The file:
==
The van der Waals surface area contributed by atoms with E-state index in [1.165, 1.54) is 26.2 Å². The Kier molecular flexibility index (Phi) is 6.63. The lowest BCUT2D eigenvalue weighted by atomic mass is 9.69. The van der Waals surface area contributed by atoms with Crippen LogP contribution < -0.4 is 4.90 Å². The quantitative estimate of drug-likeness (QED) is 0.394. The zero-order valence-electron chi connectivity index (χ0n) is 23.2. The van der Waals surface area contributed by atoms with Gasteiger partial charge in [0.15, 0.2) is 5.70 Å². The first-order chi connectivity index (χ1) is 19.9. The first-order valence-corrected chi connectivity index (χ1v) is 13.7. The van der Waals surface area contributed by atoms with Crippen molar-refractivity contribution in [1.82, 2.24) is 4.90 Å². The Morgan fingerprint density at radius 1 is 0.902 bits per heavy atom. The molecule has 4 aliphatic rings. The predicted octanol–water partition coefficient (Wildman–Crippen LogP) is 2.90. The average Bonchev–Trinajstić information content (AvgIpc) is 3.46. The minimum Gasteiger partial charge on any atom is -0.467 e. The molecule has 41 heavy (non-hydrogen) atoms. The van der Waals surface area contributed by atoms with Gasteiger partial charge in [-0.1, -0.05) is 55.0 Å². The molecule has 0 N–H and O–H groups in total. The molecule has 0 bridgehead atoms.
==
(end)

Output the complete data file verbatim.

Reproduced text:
The van der Waals surface area contributed by atoms with E-state index in [1.165, 1.54) is 26.2 Å². The Kier molecular flexibility index (Phi) is 6.63. The lowest BCUT2D eigenvalue weighted by atomic mass is 9.69. The van der Waals surface area contributed by atoms with Crippen LogP contribution < -0.4 is 4.90 Å². The quantitative estimate of drug-likeness (QED) is 0.394. The zero-order valence-electron chi connectivity index (χ0n) is 23.2. The van der Waals surface area contributed by atoms with Gasteiger partial charge in [0.15, 0.2) is 5.70 Å². The first-order chi connectivity index (χ1) is 19.9. The first-order valence-corrected chi connectivity index (χ1v) is 13.7. The van der Waals surface area contributed by atoms with Crippen molar-refractivity contribution in [1.82, 2.24) is 4.90 Å². The Morgan fingerprint density at radius 1 is 0.902 bits per heavy atom. The molecule has 4 aliphatic rings. The predicted octanol–water partition coefficient (Wildman–Crippen LogP) is 2.90. The average Bonchev–Trinajstić information content (AvgIpc) is 3.46. The minimum Gasteiger partial charge on any atom is -0.467 e. The molecule has 41 heavy (non-hydrogen) atoms. The van der Waals surface area contributed by atoms with Gasteiger partial charge in [-0.1, -0.05) is 55.0 Å². The molecule has 0 N–H and O–H groups in total. The molecule has 0 bridgehead atoms.